Kubernetes Needs Pumping: It Doesn’t Run On Its Own
As I said above, Kubernetes is a separate ecosystem that needs to be dealt with and additional tools connected to it. If you take Self-Hosted, you will have to do all this yourself.
All tools that complement Kubernetes are Open Source solutions that need to be configured. You will need to install a monitoring system in the cluster, implement load balancing, collect and store logs, configure security and user authorization, networks, etc.
For example, you will need to monitor both the cluster itself and its applications. Moreover, standard monitoring through Zabbix is not enough for you; you will need a specific one – Prometheus or Telegraph.
With logs, the situation is similar: out of the box; you will receive only the log history for already running applications; it will disappear when redeploying. Manually collecting logs from Kubernetes will not work; you need to connect log collectors like Fluentd and a storage system like Elasticsearch or Loki. You will have to deal with load balancing separately: you will need a fault-tolerant balancer like MetalLB.
Storage Systems For Self-Hosted Kubernetes Are Another Headache
Kubernetes was initially designed for Stateless applications – they do not store anything inside containers. When working with Stateful applications that store data, the question arises of connecting external storage.
The easiest option, which is often resorted to, is to raise one NFS server, but this is a solution for the poor: it will not provide high availability and data safety.
Big problems can arise if production services with important data go to slow and unreliable NFS.
For the regular operation of the application without changing its logic, Persistent Volumes are needed – storage associated with pods. They are connected inside containers as local directories, allowing the application to store data “under itself”. Among the working options are CephFS, Glusterfs, FC (Fiber Channel), and a complete list of storage systems can be found in the official documentation.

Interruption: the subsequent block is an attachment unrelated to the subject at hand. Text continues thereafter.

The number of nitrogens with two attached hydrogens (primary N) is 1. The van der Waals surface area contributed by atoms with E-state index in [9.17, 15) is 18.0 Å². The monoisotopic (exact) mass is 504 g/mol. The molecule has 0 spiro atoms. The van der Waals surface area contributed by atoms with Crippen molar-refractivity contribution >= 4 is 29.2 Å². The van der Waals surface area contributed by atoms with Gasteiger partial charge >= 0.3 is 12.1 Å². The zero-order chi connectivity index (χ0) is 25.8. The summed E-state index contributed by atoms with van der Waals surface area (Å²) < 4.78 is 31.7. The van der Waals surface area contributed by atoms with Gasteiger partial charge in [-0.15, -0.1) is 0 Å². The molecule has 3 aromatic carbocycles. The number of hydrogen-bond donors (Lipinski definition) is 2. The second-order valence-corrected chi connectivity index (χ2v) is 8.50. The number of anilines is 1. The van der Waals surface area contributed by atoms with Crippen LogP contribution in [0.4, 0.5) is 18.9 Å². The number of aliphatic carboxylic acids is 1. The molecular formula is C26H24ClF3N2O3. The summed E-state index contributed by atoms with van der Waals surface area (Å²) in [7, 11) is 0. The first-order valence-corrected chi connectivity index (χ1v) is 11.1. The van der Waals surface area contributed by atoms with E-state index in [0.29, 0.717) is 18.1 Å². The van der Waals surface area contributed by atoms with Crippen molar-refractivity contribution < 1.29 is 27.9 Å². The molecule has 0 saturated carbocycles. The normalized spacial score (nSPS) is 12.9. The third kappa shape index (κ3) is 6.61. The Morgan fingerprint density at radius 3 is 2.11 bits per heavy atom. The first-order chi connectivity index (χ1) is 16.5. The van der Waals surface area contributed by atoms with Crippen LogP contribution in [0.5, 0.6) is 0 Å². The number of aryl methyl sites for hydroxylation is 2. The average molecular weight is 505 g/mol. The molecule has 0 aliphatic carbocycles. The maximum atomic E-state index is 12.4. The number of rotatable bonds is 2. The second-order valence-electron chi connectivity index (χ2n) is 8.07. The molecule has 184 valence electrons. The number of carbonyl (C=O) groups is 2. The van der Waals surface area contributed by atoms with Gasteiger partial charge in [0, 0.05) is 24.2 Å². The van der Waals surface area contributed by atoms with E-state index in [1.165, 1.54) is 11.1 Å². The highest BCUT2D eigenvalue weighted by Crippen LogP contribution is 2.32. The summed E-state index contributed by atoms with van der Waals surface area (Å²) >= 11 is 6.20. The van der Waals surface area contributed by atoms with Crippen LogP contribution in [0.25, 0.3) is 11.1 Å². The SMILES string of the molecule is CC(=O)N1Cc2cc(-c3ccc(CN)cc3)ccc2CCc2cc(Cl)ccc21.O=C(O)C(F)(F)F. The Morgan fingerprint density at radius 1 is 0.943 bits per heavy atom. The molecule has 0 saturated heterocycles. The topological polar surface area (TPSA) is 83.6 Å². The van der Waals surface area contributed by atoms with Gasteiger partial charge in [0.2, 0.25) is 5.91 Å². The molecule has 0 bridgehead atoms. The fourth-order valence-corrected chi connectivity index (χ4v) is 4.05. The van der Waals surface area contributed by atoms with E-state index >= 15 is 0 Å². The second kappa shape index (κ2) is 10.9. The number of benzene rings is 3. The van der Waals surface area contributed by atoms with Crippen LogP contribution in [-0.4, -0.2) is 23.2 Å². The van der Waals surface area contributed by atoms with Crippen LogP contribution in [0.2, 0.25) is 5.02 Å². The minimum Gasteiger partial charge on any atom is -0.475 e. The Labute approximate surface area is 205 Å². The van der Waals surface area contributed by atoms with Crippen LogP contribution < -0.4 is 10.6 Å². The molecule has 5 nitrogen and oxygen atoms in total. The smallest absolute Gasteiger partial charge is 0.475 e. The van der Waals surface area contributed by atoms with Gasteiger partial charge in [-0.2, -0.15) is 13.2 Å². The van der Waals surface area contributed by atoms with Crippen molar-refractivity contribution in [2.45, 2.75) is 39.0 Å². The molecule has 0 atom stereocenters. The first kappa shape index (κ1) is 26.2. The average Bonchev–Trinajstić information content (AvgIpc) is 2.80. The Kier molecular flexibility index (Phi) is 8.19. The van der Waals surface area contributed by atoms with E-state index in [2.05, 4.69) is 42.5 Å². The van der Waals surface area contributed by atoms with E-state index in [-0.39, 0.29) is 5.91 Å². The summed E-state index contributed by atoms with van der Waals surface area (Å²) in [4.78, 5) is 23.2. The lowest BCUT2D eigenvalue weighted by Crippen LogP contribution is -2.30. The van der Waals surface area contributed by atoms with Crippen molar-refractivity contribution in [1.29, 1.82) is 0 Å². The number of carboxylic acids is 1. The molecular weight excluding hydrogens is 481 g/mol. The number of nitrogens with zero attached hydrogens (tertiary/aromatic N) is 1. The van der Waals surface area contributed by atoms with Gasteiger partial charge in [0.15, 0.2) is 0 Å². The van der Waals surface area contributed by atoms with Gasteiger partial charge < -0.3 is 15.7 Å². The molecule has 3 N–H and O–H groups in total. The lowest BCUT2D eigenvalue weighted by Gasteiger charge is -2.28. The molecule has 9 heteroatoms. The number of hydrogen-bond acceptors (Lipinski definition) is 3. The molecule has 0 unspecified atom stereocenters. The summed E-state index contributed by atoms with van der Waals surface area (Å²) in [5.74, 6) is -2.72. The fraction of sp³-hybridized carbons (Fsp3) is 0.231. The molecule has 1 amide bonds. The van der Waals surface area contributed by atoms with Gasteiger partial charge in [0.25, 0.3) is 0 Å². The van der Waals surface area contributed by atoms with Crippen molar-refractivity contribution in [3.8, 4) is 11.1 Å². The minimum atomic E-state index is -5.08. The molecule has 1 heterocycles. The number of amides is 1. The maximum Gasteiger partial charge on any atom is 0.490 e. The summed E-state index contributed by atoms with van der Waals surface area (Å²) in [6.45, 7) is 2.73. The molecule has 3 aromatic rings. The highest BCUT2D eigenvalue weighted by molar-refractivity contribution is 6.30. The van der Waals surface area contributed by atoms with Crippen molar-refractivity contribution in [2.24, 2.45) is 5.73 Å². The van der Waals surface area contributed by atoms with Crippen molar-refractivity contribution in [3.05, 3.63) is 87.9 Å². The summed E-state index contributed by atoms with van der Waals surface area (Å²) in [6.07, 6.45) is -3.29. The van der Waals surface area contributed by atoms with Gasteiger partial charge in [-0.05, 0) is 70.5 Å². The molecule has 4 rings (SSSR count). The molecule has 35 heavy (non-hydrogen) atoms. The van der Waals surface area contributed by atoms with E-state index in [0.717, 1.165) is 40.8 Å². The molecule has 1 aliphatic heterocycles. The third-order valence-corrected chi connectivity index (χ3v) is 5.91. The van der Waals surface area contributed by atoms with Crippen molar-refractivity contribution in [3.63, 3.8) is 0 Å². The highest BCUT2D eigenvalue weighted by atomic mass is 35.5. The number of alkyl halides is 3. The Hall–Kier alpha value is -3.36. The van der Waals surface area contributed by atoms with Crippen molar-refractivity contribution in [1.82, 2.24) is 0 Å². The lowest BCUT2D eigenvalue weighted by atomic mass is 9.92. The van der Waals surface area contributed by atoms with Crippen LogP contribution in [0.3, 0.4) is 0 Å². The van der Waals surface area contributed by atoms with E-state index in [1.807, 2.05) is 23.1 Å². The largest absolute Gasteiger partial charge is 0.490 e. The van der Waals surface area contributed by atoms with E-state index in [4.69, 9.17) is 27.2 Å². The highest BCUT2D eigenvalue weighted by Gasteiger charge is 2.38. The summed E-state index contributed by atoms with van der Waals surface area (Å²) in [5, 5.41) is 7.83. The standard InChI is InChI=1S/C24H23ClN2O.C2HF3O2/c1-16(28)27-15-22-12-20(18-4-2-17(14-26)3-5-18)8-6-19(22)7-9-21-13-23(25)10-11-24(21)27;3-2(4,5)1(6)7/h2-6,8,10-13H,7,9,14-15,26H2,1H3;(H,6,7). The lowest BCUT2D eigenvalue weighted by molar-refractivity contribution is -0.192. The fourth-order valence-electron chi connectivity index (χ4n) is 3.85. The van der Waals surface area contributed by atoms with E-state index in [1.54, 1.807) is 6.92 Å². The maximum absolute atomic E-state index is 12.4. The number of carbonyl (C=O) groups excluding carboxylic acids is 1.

Integrating Kubernetes with Persistent Volumes is not a trivial task. To deploy the same Ceph, it is not enough to take the manual from Habr and execute several commands. Plus, someone should deal with storage systems in the future – again, a separate engineer is needed, or even several.
If the Self-Hosted cluster is deployed not on hardware but on virtual machines in the cloud, everything is a little simpler – you don’t need to raise your own Ceph cluster. You can take a storage cluster from a provider and teach it how to work with a K8s bunch if the provider is ready to provide you with an API to their storage system, which is not available everywhere. In this case, you will have to write the integration yourself.
True, you can rent object storage or a cloud DBMS from IaaS providers, but only if the application logic allows them. And in Managed Kubernetes solutions, Persistent Volumes are already integrated out of the box.